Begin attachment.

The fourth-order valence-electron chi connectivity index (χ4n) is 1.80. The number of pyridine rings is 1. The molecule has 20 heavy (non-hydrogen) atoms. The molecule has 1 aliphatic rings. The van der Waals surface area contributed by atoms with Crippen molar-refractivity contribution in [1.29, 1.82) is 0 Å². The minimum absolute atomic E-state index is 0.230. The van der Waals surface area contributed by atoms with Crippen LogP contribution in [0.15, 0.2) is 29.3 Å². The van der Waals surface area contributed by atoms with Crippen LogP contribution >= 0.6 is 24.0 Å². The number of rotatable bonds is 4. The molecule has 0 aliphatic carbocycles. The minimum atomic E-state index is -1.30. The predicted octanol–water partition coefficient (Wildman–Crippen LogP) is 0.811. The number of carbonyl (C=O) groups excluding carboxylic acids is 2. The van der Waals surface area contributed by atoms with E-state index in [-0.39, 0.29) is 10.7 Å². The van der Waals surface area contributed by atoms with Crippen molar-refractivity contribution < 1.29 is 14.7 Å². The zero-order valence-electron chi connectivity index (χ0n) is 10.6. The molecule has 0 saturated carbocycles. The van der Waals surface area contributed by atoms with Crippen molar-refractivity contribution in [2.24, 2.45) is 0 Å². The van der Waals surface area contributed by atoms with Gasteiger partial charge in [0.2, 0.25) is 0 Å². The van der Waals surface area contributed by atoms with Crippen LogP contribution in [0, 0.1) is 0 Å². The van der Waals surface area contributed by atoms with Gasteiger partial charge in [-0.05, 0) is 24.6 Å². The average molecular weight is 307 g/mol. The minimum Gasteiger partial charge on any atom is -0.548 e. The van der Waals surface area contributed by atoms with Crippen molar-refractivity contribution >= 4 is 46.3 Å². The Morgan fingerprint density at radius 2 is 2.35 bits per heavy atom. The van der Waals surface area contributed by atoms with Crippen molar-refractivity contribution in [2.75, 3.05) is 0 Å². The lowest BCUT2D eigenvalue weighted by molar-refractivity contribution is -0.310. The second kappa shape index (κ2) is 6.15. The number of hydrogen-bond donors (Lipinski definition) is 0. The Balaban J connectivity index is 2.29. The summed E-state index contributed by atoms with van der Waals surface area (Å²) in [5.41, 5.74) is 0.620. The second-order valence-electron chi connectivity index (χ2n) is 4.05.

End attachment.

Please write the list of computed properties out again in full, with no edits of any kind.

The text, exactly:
The fourth-order valence-electron chi connectivity index (χ4n) is 1.80. The number of pyridine rings is 1. The molecule has 20 heavy (non-hydrogen) atoms. The molecule has 1 aliphatic rings. The van der Waals surface area contributed by atoms with Crippen molar-refractivity contribution in [1.29, 1.82) is 0 Å². The minimum absolute atomic E-state index is 0.230. The van der Waals surface area contributed by atoms with Crippen LogP contribution in [0.15, 0.2) is 29.3 Å². The van der Waals surface area contributed by atoms with Crippen LogP contribution >= 0.6 is 24.0 Å². The number of rotatable bonds is 4. The molecule has 0 aliphatic carbocycles. The minimum atomic E-state index is -1.30. The predicted octanol–water partition coefficient (Wildman–Crippen LogP) is 0.811. The number of carbonyl (C=O) groups excluding carboxylic acids is 2. The van der Waals surface area contributed by atoms with E-state index in [-0.39, 0.29) is 10.7 Å². The van der Waals surface area contributed by atoms with Crippen molar-refractivity contribution < 1.29 is 14.7 Å². The zero-order valence-electron chi connectivity index (χ0n) is 10.6. The molecule has 0 saturated carbocycles. The van der Waals surface area contributed by atoms with Crippen molar-refractivity contribution in [2.24, 2.45) is 0 Å². The van der Waals surface area contributed by atoms with Gasteiger partial charge in [0.2, 0.25) is 0 Å². The van der Waals surface area contributed by atoms with Crippen LogP contribution in [0, 0.1) is 0 Å². The van der Waals surface area contributed by atoms with Gasteiger partial charge in [-0.05, 0) is 24.6 Å². The average molecular weight is 307 g/mol. The minimum Gasteiger partial charge on any atom is -0.548 e. The van der Waals surface area contributed by atoms with Crippen molar-refractivity contribution >= 4 is 46.3 Å². The Morgan fingerprint density at radius 2 is 2.35 bits per heavy atom. The van der Waals surface area contributed by atoms with Crippen molar-refractivity contribution in [2.75, 3.05) is 0 Å². The lowest BCUT2D eigenvalue weighted by molar-refractivity contribution is -0.310. The second kappa shape index (κ2) is 6.15. The number of hydrogen-bond donors (Lipinski definition) is 0. The Balaban J connectivity index is 2.29. The summed E-state index contributed by atoms with van der Waals surface area (Å²) in [5.41, 5.74) is 0.620. The second-order valence-electron chi connectivity index (χ2n) is 4.05.